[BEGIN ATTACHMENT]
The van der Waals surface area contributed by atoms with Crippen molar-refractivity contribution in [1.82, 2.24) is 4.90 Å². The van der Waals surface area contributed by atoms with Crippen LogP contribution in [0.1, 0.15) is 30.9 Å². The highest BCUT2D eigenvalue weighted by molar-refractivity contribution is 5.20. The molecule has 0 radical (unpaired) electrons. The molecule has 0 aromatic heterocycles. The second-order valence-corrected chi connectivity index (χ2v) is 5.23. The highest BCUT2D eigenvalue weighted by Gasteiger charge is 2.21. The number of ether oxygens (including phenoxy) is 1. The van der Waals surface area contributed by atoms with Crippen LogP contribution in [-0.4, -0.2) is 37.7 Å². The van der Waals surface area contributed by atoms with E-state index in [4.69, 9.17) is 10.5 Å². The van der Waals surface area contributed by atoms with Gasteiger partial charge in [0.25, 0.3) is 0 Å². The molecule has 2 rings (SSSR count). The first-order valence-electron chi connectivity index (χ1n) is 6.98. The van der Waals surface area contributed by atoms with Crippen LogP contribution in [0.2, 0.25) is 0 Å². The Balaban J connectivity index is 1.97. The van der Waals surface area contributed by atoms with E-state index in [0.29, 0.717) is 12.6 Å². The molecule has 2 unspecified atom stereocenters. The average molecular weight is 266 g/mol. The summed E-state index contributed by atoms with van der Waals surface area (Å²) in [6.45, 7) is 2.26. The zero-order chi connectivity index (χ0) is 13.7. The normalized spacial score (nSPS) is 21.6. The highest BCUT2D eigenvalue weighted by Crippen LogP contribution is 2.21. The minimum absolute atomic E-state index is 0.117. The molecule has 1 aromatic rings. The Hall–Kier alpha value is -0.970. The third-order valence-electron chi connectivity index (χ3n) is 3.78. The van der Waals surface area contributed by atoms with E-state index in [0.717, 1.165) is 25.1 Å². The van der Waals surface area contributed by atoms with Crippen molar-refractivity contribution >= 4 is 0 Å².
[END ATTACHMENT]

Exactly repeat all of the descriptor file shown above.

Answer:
The van der Waals surface area contributed by atoms with Crippen molar-refractivity contribution in [1.82, 2.24) is 4.90 Å². The van der Waals surface area contributed by atoms with Crippen LogP contribution in [0.1, 0.15) is 30.9 Å². The highest BCUT2D eigenvalue weighted by molar-refractivity contribution is 5.20. The molecule has 0 radical (unpaired) electrons. The molecule has 0 aromatic heterocycles. The second-order valence-corrected chi connectivity index (χ2v) is 5.23. The highest BCUT2D eigenvalue weighted by Gasteiger charge is 2.21. The number of ether oxygens (including phenoxy) is 1. The van der Waals surface area contributed by atoms with Crippen LogP contribution in [-0.4, -0.2) is 37.7 Å². The van der Waals surface area contributed by atoms with E-state index in [4.69, 9.17) is 10.5 Å². The van der Waals surface area contributed by atoms with Gasteiger partial charge in [0.25, 0.3) is 0 Å². The molecule has 2 rings (SSSR count). The first-order valence-electron chi connectivity index (χ1n) is 6.98. The van der Waals surface area contributed by atoms with Crippen LogP contribution in [0.2, 0.25) is 0 Å². The Balaban J connectivity index is 1.97. The van der Waals surface area contributed by atoms with E-state index in [0.29, 0.717) is 12.6 Å². The molecule has 2 unspecified atom stereocenters. The average molecular weight is 266 g/mol. The summed E-state index contributed by atoms with van der Waals surface area (Å²) in [6.45, 7) is 2.26. The zero-order chi connectivity index (χ0) is 13.7. The normalized spacial score (nSPS) is 21.6. The highest BCUT2D eigenvalue weighted by Crippen LogP contribution is 2.21. The minimum absolute atomic E-state index is 0.117. The molecule has 1 aromatic rings. The Hall–Kier alpha value is -0.970. The third-order valence-electron chi connectivity index (χ3n) is 3.78. The van der Waals surface area contributed by atoms with E-state index in [0.717, 1.165) is 25.1 Å². The van der Waals surface area contributed by atoms with Crippen molar-refractivity contribution >= 4 is 0 Å².